A Look Into the History of the DaKine ISA World Junior Championship Presented by Billabong Unveils a Veritable Who’s-Who of Surfing’s Stars
DaKine ISA World Junior Surfing Championship Presented by Billabong
April 14 to 22, 2012
Playa Venao, Panama
Every future surf star has to have a stage on which to first shine. Before he became “Tom Curren, three-time ASP World Champion,” Tom Curren was a quiet teenager from Santa Barbara with heaps of talent. He arrived in Biarritz, France in 1980 as a known name in the amateur ranks, but still five years from true stardom. Competing in the inaugural Junior division of the ISA World Championship (later the ISA World Surfing Games), Curren won the Gold Medal, establishing himself as the top Junior surfer in the world.
Thirty-two years later, the surf world has undergone tremendous evolution and growth, from new wave frontiers to hefty sponsor contracts to live Internet webcasts. One constant is that the largest and most important junior surfing competition remains the one produced by the ISA. This year, the next generation of surf stars will be traveling to Playa Venao, Panama for the DaKine ISA World Junior Surfing Championship Presented by Billabong, which begins on April 14.
“One of the great things about the Juniors event is the element of surprise,” said Fernando Aguerre, the President of the ISA. “Some of the kids are already stars-in-the-making, some come from countries where they can’t get the exposure to be stars. But at this event, they all come to the same place and the true champions rise to the top. It’s been like that since I joined the ISA over 15 years ago.”
In the years since Curren won the first Junior Gold Medal, some of surfing’s biggest names have followed in his footsteps: from two-time World Champion Damien Hardman (Junior Gold Medalist, 1984), to former ASP top 16, Kalani Robb and Dean Morrison (1994 and 1998 respectively) to four-time Women’s World Champion Stephanie Gilmore (2004, 2005) to 2011 World Tour standout, Gabriel Medina (2010).
Due to the increasing talent level and popularity of Junior surfing, the ISA created the stand-alone Juniors event in 2003, which included three divisions: Under-18 Boys, Under-18 Girls, and Under-16 Boys. The Under-16 division has uncovered future stars at an even younger age: South Africa’s Jordy Smith (Gold Medal in 2003) stood atop the medal podium years before becoming a standout on the World Tour; Owen Wright (2006) did the same five years prior to going head-to-head with Kelly Slater in three consecutive ASP event finals.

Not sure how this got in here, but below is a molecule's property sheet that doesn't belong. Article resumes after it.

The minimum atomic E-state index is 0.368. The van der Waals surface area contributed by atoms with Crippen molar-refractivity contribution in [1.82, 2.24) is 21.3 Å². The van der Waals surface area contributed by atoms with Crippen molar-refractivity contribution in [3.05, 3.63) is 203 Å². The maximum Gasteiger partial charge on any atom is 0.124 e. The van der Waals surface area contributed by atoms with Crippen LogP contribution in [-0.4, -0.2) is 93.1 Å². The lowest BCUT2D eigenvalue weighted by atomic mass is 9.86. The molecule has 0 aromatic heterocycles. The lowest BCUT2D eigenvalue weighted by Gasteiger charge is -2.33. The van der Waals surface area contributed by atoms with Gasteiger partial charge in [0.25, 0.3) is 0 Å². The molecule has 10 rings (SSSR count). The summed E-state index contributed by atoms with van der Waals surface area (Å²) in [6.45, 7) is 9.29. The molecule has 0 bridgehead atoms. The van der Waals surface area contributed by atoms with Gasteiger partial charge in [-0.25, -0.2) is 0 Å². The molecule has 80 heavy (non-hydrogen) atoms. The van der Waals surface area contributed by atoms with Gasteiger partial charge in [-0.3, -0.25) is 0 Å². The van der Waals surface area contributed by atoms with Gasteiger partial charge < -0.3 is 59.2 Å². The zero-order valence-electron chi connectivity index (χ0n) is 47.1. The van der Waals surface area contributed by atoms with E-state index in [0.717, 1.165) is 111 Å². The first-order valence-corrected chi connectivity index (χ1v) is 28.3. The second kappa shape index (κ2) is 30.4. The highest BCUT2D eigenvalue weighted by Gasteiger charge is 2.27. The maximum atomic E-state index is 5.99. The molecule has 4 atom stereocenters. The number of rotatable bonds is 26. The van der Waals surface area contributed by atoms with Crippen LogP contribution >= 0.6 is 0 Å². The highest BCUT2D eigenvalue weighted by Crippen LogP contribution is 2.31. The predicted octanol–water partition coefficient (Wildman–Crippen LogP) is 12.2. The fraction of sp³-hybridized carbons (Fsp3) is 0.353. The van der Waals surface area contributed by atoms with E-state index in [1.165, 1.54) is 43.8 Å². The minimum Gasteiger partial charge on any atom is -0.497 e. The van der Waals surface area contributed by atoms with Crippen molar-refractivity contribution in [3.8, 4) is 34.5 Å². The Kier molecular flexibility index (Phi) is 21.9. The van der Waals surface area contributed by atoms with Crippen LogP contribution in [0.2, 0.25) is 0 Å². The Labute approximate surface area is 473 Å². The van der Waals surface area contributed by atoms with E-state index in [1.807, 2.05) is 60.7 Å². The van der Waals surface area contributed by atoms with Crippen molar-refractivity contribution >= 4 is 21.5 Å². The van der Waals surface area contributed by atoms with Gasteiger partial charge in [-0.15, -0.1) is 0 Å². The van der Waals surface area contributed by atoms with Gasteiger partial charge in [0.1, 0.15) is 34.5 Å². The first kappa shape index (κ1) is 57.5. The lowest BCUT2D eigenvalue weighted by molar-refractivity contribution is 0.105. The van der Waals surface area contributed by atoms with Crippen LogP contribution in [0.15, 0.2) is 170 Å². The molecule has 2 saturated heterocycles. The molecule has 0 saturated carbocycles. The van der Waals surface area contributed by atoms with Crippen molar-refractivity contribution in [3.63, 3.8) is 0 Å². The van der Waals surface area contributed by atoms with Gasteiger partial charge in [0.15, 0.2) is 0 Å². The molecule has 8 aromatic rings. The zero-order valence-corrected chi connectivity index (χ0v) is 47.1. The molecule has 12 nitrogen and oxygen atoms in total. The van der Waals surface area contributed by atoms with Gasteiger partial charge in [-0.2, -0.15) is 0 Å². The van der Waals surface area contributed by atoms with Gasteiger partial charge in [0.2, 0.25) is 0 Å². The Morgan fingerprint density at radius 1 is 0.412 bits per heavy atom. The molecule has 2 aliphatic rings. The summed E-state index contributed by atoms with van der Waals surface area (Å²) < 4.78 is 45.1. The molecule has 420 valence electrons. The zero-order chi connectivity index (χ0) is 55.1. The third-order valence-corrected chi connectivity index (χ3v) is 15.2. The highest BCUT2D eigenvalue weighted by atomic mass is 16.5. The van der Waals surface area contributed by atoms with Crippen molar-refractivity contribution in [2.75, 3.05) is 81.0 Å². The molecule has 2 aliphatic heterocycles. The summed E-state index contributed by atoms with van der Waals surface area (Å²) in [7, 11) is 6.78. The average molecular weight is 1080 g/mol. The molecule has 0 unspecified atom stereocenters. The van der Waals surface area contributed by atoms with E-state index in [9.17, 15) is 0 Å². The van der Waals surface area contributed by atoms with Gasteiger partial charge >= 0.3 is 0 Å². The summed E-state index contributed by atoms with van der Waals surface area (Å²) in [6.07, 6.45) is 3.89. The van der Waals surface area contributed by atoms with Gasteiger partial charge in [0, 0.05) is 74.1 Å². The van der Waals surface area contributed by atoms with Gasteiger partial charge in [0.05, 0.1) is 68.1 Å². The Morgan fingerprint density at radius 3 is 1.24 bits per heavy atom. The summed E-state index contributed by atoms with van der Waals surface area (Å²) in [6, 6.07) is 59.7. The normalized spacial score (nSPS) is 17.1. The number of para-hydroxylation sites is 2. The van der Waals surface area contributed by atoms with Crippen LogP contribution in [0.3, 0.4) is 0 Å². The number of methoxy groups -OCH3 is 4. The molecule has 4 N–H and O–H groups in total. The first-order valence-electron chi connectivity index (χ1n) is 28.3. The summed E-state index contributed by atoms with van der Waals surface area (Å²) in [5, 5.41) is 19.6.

For many young athletes, the ISA World Junior Surfing Championship is a first opportunity to test their ability against the top young surfers from around the world and get a true gauge for where they stand. Some establish themselves among the elite, others realize there is still work to be done.
Last year, with his country in fifth place in the standings, rising star Cristobal de Col proved that he was more than a talented freesurfer. On the final day of competition, in 8- to 10-foot waves in Peru, de Col out-surfed an accomplished group of fellow finalists in the Under-18 Boys Division, winning his first ISA individual Gold Medal. The win also moved the Peruvians to the top of the standings for their first Team Gold Medal.
As the nearly 300 athletes make final preparations for the 2012 edition of the ISA World Junior Surfing Championship, they can look to the history of the competitors who preceded them in ISA World Juniors competition as a potential benchmark for where their careers may lead. For some boys and girls, this will be an event that sets their surfing career along the course they’d always dreamed, while others will take stock in having surfed against the sport’s future biggest stars.
The Opening Ceremony (which will take place on April 14) and the competition (which starts on April 15) can be viewed live at www.dakineisawjsc.com/live.
Past ISA Junior Gold Medalists
Under 18 Boys
1980 – Biarritz, France: Tom Curren (USA)
1982 – Gold Coast, Australia: Bryce Ellis (AUS)
1984 – Huntington Beach, USA: Damien Hardman (AUS)
1986 – Newquay, England: Vetea David (TAH)
1988 – Aguadilla, Puerto Rico: Chris Brown (USA)
1990 – Chiba, Japan: Shane Bevan (AUS)
1992 – Lacanau, France: Chad Edser (AUS)
1994 – Rio de Janeiro, Brazil: Kalani Robb (HAW)
1996 – Huntington Beach, USA: Ben Bourgeois (USA)
1998 – Carcavelos, Portugal: Dean Morrison (AUS)
2000 – Porto de Galinhas, Brazil: Joel Centeio (HAW)
2002 – Durban, South Africa: Warwick Wright (RSA)
2003 – Durban, South Africa: Ben Dunn (AUS)
2004 – Papenoo, Tahiti: James Wood (AUS)
2005 – Huntington Beach, USA: Jefferson Silva (BRA)
2006 – Maresias, Brazil: Julian Wilson (AUS)
2007 – Costa de Caparica, Portugal: Jadson André (BRA)
2008 – Seignosse, France: Alejo Muniz (BRA)
2009 – Salinas, Ecuador: Dean Bowen (AUS)
2010 – Piha Beach, New Zealand: Gabriel Medina (BRA)
2011 – Punta Hermosa, Peru: Cristobal De Col (PER)
Under 18 Girls
2003 – Durban, South Africa: Jesse Miley Dyer (AUS)
2004 – Papenoo, Tahiti: Stephanie Gilmore (AUS)
2005 – Huntington Beach, USA: Stephanie Gilmore (AUS)
2006 – Maresias, Brazil: Pauline Ado (FRA)
2007 – Costa de Caparica, Portugal: Sally Fitzgibbons (AUS)
2008 – Seignosse, France: Laura Enever (AUS)
2009 – Salinas, Ecuador: Tyler Wright (AUS)
2010 – Piha Beach, New Zealand: Tyler Wright (AUS)
2011 – Punta Hermosa, Peru: Canelle Bulard (FRA)
Under 16 Boys
2003 – Durban, South Africa: Jordy Smith (RSA)
2004 – Papenoo, Tahiti: Matt Wilkinson (AUS)
2005 – Huntington Beach, USA: Tonino Benson (HAW)
2006 – Maresias, Brazil: Owen Wright (AUS)
2007 – Costa de Caparica, Portugal: Garret Parkes (AUS)
2008 – Seignosse, France: Tamaroa McComb (TAH)
2009 – Salinas, Ecuador: Keanu Asing (HAW)
2010 – Piha Beach, New Zealand: Matt Banting (AUS)
2011 – Punta Hermosa, Peru: Filipe Toledo (BRA)